WASHINGTON — U.S. Rep. Rashida Tlaib, D-Detroit, temporarily disrupted a congressional hearing Wednesday afternoon when she said she believed a Republican colleague’s actions during testimony by Michael Cohen were racist.
Tlaib, who is a Palestinian-American, said as a person of color she was offended when U.S. Rep. Mark Meadows, R-North Carolina, brought out Lynne Patton, a former event planner for President Donald Trump’s family and now an official at the U.S. Department of Housing and Urban Development, as proof the president is not racist.
Meadows introduced Patton, who is African-American, in the committee room after Cohen, Trump’s longtime lawyer, testified that he believed the president was a racist.
Tlaib, after questioning Cohen hours after Meadows’ comments, said she thought it was “insensitive … that someone would actually use (as) a prop a black woman in this chamber” and said such an act “is alone racist in itself.”
The comment set off a tumult in the committee room as Meadows demanded that Tlaib’s remarks be stricken and the chairman, U.S. Rep. Elijah Cummings, D-Maryland, asked Tlaib to clarify her remarks.
She did so, saying that she was “not calling the gentleman, Mr. Meadows, a racist” but that she felt his act was racist.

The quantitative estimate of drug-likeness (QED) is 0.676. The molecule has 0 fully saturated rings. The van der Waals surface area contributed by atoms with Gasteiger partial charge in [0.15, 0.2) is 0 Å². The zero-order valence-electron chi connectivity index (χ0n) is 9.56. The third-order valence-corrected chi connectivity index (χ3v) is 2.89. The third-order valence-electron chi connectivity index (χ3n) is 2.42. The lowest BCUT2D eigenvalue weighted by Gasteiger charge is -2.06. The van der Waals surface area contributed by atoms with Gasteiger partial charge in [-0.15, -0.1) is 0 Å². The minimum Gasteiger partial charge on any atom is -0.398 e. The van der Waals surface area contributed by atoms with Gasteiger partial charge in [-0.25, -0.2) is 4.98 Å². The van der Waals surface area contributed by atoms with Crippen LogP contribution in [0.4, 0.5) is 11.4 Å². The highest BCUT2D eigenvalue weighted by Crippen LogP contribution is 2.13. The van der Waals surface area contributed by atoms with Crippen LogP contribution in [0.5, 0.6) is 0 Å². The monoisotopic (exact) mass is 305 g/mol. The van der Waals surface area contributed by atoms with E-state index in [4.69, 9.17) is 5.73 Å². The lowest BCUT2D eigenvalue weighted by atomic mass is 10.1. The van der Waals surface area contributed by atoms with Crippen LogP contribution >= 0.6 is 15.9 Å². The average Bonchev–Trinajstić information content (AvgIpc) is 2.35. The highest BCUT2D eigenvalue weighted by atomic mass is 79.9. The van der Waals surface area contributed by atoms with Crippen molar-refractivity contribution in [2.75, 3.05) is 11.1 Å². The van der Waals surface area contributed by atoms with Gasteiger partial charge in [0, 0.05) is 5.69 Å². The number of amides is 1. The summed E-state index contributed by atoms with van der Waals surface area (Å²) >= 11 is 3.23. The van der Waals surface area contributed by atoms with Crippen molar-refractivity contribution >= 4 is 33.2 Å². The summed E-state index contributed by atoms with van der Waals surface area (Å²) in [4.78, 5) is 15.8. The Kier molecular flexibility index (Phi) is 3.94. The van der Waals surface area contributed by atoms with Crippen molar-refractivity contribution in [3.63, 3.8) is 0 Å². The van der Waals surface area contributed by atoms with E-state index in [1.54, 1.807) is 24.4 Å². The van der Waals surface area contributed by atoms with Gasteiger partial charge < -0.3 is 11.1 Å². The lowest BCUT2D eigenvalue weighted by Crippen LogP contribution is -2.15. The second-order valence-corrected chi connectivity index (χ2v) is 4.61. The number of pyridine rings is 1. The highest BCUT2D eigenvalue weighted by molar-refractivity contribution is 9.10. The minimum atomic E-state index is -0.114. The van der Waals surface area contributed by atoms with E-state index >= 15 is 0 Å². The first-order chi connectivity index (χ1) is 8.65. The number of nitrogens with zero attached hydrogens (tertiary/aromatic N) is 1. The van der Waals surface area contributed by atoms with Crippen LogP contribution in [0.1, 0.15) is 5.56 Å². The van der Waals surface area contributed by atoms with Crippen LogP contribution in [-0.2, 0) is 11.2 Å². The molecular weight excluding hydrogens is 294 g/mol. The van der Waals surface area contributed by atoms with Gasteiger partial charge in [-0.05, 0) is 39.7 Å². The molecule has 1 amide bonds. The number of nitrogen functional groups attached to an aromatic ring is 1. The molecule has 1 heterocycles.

“I am trying as a person of color just to express myself and how I felt at that moment,” she said. “And so, just for the record, that’s what was my intention.”
Meadows defended himself saying his nieces and nephews are people of color and that he only invited Patton because she is a friend of the Trump family and felt that Trump was being unfairly maligned by Cohen, his former lawyer.
Earlier in the hearing, another Michigan congresswoman, U.S. Rep. Brenda Lawrence, D-Southfield, scolded Meadows as well for suggesting that just because Trump has employed Patton that he may not be racist.
“To prop up one member of our entire race … and say that nullifies it is totally insulting,” said Lawrence. “To look at his administration speaks volumes.”
Trump has been accused of making insensitive remarks toward African-Americans in the past and Housing and Urban Development Secretary Ben Carson is the only black member of his Cabinet.
During his testimony, Cohen said Trump has courted the favor of white supremacists and bigots and that, during one drive-through of a poor neighborhood in Chicago, Trump “commented that only black people could live that way.”
Cohen also said that Trump once told him that “black people would never vote for him because they were too stupid.”
Cohen, who will soon begin a three-year prison term after pleading guilty to financial crimes and lying to Congress, told the committee that Trump personally reimbursed him for hush-money paid to pornographic film actress Stormy Daniels and that he was indirectly encouraged to lie about a possible Trump Tower development in Moscow.
Republicans on the committee blasted Cohen, saying he has lied to Congress in the past and is an unreliable witness.
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